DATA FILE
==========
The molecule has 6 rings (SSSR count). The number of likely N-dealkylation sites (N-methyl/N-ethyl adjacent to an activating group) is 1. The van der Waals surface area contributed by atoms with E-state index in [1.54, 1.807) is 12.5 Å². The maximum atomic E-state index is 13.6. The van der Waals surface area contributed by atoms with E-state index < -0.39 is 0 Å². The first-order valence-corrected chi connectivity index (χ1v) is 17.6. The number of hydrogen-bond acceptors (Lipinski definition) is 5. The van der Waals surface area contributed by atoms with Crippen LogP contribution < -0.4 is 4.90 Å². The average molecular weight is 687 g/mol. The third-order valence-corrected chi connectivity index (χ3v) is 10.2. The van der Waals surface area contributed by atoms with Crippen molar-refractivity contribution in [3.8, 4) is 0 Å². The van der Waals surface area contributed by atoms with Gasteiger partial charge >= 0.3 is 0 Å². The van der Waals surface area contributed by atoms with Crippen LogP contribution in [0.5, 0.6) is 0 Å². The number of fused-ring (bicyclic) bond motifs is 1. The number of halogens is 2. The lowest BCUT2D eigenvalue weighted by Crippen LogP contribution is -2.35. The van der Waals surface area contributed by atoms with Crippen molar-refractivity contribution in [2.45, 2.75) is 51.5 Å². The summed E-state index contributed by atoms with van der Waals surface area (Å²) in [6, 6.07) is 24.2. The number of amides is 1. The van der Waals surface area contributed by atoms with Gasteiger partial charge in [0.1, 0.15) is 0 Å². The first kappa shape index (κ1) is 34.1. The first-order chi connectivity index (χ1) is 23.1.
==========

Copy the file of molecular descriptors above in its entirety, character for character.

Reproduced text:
The molecule has 6 rings (SSSR count). The number of likely N-dealkylation sites (N-methyl/N-ethyl adjacent to an activating group) is 1. The van der Waals surface area contributed by atoms with E-state index in [1.54, 1.807) is 12.5 Å². The maximum atomic E-state index is 13.6. The van der Waals surface area contributed by atoms with E-state index < -0.39 is 0 Å². The first-order valence-corrected chi connectivity index (χ1v) is 17.6. The number of hydrogen-bond acceptors (Lipinski definition) is 5. The van der Waals surface area contributed by atoms with Crippen LogP contribution < -0.4 is 4.90 Å². The average molecular weight is 687 g/mol. The third-order valence-corrected chi connectivity index (χ3v) is 10.2. The van der Waals surface area contributed by atoms with Crippen molar-refractivity contribution in [3.8, 4) is 0 Å². The van der Waals surface area contributed by atoms with Gasteiger partial charge >= 0.3 is 0 Å². The van der Waals surface area contributed by atoms with Crippen LogP contribution in [0.5, 0.6) is 0 Å². The number of fused-ring (bicyclic) bond motifs is 1. The number of halogens is 2. The lowest BCUT2D eigenvalue weighted by Crippen LogP contribution is -2.35. The van der Waals surface area contributed by atoms with Crippen molar-refractivity contribution in [2.45, 2.75) is 51.5 Å². The summed E-state index contributed by atoms with van der Waals surface area (Å²) in [6, 6.07) is 24.2. The number of amides is 1. The van der Waals surface area contributed by atoms with Gasteiger partial charge in [0.1, 0.15) is 0 Å². The first kappa shape index (κ1) is 34.1. The first-order chi connectivity index (χ1) is 23.1.